Thursday, 8 September 2011

Football Brazilian style.

There were of course many incidences of early afternoon beer and Capirinha sessions and I could devote about 4 pages to recounting them in list form but we did also do some other stuff. One of my personal favourites was going to see one of the many local derbies that take place between any of the 4 teams who play in Rio. Unfortunately we didn't get to sample the unbelievably spicy atmosphere stirred up in the cauldron-like Maracana as it was, and as I understand it, still is closed for renovations for Brazils hosting of the World cup in 2014. A tournament which promises to be one of the best yet in a country that is truly fanatical about football as we found out when witnessed the 0-0 draw between Flamengo and Fluminese. We sat with the Flamengo fans who are without doubt a set of the maddest, meanest looking boys I've ever seen in my life. The police who swarm within the stadium at every game I've ever been to back home, were no where to be seen, there were a couple with guns, but they seemed to be there only to open fire from the other side of the huge moat that seperated them from the pitch and opposing fans if things got even more out of hand then they seemed to be already and the game hadn't even kicked off yet.

Emma and I had consumed a couple of Brahma before the game and decided to use the facilities before kick off, I think the womens were alright but I'd never seen such a big group of muscular men standing together in a toilet before, much less a large group of muscular men standing together in a group openly taking cocaine in a football stadium, the worst I'd experienced is the smell of a crafty cigarette floating out from under one of the cubicle doors, this was something else altogether. I studied the floor as I relieved myself for what seemed like a tortuously long time before checking that the floor was still an inch deep in piss on the way out as it had been on the way in. It was and as I left what felt like a very real and immediate danger and re-entered the area underneath the stands a manic drumming began.

I met Emma and waited for the group of about 50 coked up drumers and fans dancing wildly and chanting with such fervour that they looked like their jugulars might start exploding at any given moment, to move out of the way politely and let us past. During a lull in the drumming Emma and I took our opportunity and tried to slip through the group. The timing couldn't have been worse if we'd planned it that way. The reason they'd stopped was to give themselves a chance turn around and make their big entrance into the stadium. As we entered the middle of the group the drummers resumed and we were almost lifted off our feet as the group which had by now swelled to number closer to one hundred and fifty bounced into the stadium screaming in heavily accented Portuguese something about the rape of the referee, not even a joke.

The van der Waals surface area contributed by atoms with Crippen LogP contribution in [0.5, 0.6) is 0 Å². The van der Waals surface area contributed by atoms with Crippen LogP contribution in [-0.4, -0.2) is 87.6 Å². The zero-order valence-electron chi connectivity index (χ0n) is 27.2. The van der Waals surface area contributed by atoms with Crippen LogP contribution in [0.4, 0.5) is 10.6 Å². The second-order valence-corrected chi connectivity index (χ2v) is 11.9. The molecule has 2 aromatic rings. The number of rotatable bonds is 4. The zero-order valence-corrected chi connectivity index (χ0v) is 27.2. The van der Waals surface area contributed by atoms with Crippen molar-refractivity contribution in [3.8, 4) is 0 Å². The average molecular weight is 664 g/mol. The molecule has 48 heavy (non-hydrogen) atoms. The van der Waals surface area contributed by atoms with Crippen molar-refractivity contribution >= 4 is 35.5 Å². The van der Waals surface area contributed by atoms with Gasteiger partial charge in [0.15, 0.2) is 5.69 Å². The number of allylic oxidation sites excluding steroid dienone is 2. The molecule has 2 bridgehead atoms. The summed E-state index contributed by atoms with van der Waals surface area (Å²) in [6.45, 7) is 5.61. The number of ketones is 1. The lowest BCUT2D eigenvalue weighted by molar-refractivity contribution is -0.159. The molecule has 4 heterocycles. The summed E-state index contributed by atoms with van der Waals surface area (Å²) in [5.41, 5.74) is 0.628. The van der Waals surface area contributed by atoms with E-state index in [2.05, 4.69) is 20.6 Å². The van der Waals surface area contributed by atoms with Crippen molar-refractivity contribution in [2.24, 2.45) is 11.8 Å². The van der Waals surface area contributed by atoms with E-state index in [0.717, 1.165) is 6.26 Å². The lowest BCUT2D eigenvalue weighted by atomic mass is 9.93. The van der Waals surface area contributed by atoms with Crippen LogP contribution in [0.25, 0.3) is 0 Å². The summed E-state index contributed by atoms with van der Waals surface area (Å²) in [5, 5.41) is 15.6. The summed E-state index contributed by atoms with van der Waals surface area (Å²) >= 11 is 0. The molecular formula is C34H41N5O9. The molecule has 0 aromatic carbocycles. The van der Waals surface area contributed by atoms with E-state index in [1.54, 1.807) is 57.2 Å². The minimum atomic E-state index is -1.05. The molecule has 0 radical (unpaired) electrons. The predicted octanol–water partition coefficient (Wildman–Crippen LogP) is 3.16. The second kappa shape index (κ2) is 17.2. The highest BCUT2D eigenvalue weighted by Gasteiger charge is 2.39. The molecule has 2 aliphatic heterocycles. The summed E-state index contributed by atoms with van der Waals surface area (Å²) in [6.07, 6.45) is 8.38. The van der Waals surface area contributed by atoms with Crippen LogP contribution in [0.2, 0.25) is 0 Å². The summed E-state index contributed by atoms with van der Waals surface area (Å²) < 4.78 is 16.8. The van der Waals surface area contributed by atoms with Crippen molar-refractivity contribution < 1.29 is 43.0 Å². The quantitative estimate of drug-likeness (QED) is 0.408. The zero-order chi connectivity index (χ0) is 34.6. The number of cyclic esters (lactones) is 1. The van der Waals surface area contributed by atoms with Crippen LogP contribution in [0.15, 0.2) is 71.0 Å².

We got to our seats largely unscathed and with another beer to settle the nerves the game began. Not that the seat came to be any use to us at all. The game finished 0-0 but it could have been 4-3 for all the difference it would have made. We couldn't see a thing the whole game. Flags, the smoke from the flares and the height of the average Flamengo fan being roughly 6ft 5 conspired against us. To give you an idea, watch this video.

I've never experienced an atmosphere like it. If you stopped singing or clapping there was always a crazy looking guy with an enormous scar running the full length of his face on hand to remind you not to. The game was exhausting for us, but not as exhausting as it was for the guy standing directly in front of us waving the 20ft flag for the entire 90 minutes. The game was awful, but I don't think I'd have watched the game even if the flag infront of us hadn't reduced our visibilty to 0. The passion displayed by the fans, possibly aided by pharmaceuticals granted, was a spectacle in itself, one that may well have ruined european and the ever more sterile and subdued British game for me, for ever. The ticket to a Rio de Janeiro derby cost in the region of £1.50, there are some clubs who charge a minimum of £50 for a ticket in the UK, that to me is like a savage mugging. I'd rather run the risk of an actual savage mugging every week for £1.50 then get get a guaranteed one once or twice a season like the majority of fans of the top 4 EPL clubs personally, but that's just me.

It wasn't comfortable, at times I felt downright unsafe and the standard was probably the second worst I've seen after the SPL (Despite Ronaldinho having played for Flamengo for a season or two) but my god when you came out you felt like you'd experienced something. I wouldn't have minded seeing what happened when a goal was scored but something tells me we probably would have simply tumbled 15 rows over the barrier and fallen a further 20feet into the moat so maybe it was for the best that we didn't! Admitedly, it may have been frightening and at times, scary. as. shit, but if going to a game was like that in the UK, I'd be there every week.

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